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Peace Is Every Step: The Path of Mindfulness…

Peace Is Every Step: The Path of Mindfulness in Everyday Life (original 1991; edition 1992)

by Thich Nhat Hanh, Arnold Kotler (Editor), H. H. the Dalai Lama (Foreword)

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1,973295,230 (4.32)36
Title:Peace Is Every Step: The Path of Mindfulness in Everyday Life
Authors:Thich Nhat Hanh
Other authors:Arnold Kotler (Editor), H. H. the Dalai Lama (Foreword)
Info:Bantam (1992), Paperback, 160 pages
Collections:Your library
Tags:nonfiction, Buddhism, Engaged Buddhism, @office

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Peace Is Every Step: The Path of Mindfulness in Everyday Life by Thích Nhất Hạnh (1991)


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Showing 1-5 of 28 (next | show all)
In the rush of modern life, we tend to lose touch with the peace that is available in each moment. World-renowned Zen master, spiritual leader, and author Thich Nhat Hanh shows us how to make positive use of the very situations that usually pressure and antagonize us. For him a ringing telephone can be a signal to call us back to our true selves. Dirty dishes, red lights, and traffic jams are spiritual friends on the path to "mindfulness"—the process of keeping our consciousness alive to our present experience and reality. The most profound satisfactions, the deepest feelings of joy and completeness lie as close at hand as our next aware breath and the smile we can form right now.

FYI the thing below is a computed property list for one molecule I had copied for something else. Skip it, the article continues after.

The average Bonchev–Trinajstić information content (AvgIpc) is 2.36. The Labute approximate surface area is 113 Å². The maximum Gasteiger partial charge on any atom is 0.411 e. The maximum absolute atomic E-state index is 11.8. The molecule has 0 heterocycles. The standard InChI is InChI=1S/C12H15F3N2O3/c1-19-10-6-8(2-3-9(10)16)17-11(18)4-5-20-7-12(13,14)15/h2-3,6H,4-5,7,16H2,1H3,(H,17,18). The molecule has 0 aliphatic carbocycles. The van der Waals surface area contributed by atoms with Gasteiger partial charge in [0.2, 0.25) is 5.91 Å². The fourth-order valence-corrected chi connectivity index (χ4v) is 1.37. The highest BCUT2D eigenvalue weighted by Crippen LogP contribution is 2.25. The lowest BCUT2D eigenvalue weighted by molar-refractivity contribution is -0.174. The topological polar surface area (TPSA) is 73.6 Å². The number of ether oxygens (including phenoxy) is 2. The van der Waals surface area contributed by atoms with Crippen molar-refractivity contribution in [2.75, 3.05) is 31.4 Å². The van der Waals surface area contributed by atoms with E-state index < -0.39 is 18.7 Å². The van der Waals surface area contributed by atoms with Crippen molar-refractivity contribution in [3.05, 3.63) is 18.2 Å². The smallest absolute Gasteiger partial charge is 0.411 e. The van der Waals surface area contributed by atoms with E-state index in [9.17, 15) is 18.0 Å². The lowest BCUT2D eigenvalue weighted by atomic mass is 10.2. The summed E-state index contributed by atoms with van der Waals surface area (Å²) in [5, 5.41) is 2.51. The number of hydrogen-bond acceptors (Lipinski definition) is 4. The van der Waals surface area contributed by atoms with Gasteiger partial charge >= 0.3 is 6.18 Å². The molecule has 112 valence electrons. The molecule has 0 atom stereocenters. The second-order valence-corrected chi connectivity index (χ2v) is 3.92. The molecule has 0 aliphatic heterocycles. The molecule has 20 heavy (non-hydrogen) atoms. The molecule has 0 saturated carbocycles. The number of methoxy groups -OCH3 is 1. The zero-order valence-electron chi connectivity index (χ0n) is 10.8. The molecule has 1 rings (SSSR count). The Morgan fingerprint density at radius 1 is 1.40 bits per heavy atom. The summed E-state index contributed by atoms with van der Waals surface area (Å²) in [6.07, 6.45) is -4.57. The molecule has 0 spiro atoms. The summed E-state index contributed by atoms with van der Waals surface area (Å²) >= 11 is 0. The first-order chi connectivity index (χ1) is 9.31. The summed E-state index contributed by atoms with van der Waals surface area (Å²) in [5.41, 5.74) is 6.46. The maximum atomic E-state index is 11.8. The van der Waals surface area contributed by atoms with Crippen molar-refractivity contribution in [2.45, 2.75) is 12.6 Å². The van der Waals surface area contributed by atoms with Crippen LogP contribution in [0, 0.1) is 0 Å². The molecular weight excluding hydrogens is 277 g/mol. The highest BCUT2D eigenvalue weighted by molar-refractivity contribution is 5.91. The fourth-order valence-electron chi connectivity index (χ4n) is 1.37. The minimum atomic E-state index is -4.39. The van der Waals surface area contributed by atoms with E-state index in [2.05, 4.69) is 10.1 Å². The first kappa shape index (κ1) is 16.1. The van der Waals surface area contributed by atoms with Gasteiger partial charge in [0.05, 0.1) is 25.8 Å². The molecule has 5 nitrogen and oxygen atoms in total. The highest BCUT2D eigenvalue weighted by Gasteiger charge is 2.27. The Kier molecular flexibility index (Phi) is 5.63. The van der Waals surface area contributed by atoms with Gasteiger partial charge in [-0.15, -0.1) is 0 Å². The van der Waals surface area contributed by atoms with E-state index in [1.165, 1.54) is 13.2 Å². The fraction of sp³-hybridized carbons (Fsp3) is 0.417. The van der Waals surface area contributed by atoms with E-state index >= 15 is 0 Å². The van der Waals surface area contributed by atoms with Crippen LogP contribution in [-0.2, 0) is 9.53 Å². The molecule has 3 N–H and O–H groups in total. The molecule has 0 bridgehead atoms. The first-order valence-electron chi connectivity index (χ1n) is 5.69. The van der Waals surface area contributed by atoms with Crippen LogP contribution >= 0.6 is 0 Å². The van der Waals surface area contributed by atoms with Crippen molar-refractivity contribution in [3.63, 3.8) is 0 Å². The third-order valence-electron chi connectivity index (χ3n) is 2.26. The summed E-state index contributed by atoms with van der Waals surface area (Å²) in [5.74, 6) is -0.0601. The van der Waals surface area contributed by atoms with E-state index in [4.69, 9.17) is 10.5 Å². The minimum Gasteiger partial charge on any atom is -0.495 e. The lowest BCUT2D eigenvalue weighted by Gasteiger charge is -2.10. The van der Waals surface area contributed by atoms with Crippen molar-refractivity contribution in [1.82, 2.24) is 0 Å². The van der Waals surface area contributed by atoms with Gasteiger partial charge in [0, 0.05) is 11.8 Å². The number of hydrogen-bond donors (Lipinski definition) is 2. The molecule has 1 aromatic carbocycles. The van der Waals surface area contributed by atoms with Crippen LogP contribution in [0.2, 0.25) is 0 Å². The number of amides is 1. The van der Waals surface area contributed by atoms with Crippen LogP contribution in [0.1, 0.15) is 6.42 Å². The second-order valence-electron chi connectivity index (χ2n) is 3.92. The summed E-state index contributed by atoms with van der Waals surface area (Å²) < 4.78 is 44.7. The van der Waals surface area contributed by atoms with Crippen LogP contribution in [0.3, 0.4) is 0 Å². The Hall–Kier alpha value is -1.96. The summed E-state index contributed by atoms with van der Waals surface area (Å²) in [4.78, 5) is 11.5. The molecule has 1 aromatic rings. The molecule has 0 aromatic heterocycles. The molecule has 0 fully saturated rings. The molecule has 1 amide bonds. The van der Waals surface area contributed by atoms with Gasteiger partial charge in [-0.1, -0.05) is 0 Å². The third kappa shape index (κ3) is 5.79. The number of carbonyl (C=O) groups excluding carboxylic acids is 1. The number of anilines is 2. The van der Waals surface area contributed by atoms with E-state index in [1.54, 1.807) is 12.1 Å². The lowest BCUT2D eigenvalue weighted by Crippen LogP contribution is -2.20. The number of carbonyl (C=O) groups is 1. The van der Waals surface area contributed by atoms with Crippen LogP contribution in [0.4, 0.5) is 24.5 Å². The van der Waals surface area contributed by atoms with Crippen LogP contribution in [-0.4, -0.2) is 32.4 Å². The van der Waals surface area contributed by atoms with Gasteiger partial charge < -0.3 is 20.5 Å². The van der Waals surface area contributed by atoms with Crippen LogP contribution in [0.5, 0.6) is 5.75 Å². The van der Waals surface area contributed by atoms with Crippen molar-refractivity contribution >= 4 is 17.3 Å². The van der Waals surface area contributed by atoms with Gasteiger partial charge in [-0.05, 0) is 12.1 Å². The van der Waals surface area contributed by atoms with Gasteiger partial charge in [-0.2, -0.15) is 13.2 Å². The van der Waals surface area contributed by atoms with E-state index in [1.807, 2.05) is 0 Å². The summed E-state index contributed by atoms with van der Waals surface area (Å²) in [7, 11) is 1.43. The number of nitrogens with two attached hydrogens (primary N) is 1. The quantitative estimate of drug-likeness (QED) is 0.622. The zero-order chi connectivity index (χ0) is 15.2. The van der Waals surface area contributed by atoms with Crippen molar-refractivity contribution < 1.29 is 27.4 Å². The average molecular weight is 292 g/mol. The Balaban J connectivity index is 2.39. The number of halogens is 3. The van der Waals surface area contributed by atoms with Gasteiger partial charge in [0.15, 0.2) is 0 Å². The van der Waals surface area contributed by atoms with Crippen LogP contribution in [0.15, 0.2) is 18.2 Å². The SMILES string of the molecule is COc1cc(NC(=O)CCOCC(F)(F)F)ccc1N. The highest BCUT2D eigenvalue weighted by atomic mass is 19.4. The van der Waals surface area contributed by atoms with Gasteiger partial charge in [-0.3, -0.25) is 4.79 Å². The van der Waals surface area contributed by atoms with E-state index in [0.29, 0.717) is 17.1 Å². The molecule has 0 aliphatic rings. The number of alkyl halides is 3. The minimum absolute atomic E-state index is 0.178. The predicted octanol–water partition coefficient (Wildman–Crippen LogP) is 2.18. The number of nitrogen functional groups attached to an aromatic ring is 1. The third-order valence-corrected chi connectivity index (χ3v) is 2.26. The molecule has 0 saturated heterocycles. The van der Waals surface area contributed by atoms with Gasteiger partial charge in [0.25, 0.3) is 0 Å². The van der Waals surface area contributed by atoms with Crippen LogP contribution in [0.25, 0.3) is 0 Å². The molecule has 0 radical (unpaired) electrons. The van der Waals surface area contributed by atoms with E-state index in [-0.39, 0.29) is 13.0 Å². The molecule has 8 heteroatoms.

Lucidly and beautifully written, Peace Is Every Step contains commentaries and meditations, personal anecdotes and stories from Nhat Hanh's experiences as a peace activist, teacher, and community leader. It begins where the reader already is—in the kitchen, office, driving a car, walking a part—and shows how deep meditative presence is available now. Nhat Hanh provides exercises to increase our awareness of our own body and mind through conscious breathing, which can bring immediate joy and peace. Nhat Hanh also shows how to be aware of relationships with others and of the world around us, its beauty and also its pollution and injustices. the deceptively simple practices of Peace Is Every Step encourage the reader to work for peace in the world as he or she continues to work on sustaining inner peace by turning the "mindless" into the mindFUL.